*Myth: Alaskan oil development is environmentally damaging.

Reality: The North Slope’s petroleum industry is the cleanest, most technologically advanced and most heavily regulated in the world. Facilities are designed for minimal environmental impact.

*Myth: The Coastal Plain is unspoiled wilderness, an Arctic Serengeti.

Reality: This is no Serengeti. The Coastal Plain is a frozen, barren land for 9 months of the year. The Inupiat people have lived and hunted there for centuries; 19th century whalers hunted extensively for food; military and defense contractors built DEWline radar sites; recreation groups use it for rafting and hiking. Other areas of the North Slope are more biologically sensitive than the Coastal Plain.

BP Amoco Suspending Crude Oil Exports From Alaska in Favor of West Coast Refiners

The Bureau of National Affairs Daily Report for Executives

March 29, 2000 - BP Amaco is suspending foreign exports of Alaskan crude oil, the company said in a March 23 letter to the House Resource Committee Chairman Don Young (R-Alaska).

Instead, the company will use all of the Alaskan oil at West Coast refineries operated by the Atlantic Richfield Co. once it acquisition of ARCO is completed, the letter said.

Several West Coast members of Congress have called for reinstating a ban on exports of Alaskan crude oil in light of gasoline prices that have approached $2 per gallon. While gasoline prices have risen nationwide in response to crude oil production restrictions imposed by the Organization of Petroleum Exporting Countries, the West Coast has been hit especially hard because sources of crude oil are more limited there.

Congress lifted the ban on exporting Alaskan crude oil in 1995.

Resources Committee spokesperson Steve Hansen said he doubted the additional Alaskan crude oil would make much of a difference on the West Coast. The action by BP Amoco will bring an additional 56,000 barrels daily to the West Coast, Hansen said, but California oil producers export about 59,000 barrels of oil per day to Asia.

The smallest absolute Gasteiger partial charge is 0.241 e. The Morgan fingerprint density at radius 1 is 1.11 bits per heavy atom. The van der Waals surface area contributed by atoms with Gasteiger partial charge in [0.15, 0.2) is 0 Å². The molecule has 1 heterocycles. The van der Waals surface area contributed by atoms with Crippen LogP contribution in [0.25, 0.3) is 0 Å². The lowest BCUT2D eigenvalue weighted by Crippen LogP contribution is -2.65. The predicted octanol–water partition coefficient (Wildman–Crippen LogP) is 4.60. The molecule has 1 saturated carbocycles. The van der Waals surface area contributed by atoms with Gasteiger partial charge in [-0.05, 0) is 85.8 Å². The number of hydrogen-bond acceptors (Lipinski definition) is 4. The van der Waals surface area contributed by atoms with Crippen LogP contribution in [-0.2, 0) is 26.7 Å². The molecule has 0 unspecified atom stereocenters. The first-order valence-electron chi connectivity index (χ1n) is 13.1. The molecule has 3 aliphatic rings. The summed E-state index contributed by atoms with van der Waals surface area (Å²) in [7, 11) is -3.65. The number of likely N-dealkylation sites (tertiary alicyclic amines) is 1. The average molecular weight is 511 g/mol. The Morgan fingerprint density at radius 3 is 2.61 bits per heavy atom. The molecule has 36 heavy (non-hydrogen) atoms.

Hansen said that Alaskans have opposed an export ban because it restricts markets for the state's oil. No other state has had an export ban imposed on its crude oil, Hansen said. In addition, West Coast refineries cannot handle all of the oil Alaska produces, he said.

Hansen noted that the Clinton administration supported lifting the ban in 1995.

Rep. George Miller (D-Calif.), the committee's ranking Democrat, praised the BP Amoco letter, "At this critical time of record high oil prices and tight supplies from foreign producers, it does not make sense to sell precious domestically produced oil overseas, further compounding our energy shortage and the serious impacts on consumers," Miller said March 23.

BP Amoco's bid to acquire ARCO received a significant boost March 15 when the Federal Trade Commission announced it was dropping a lawsuit to halt the deal.

The FTC opposed the deal because it said BP Amoco's acquisition of ARCO's Alaskan oil assets would give it control over too much of the state's oil production. The FTC dropped its objections after ARCO announced it was selling its Alaskan assets to Phillips Petroleum Co.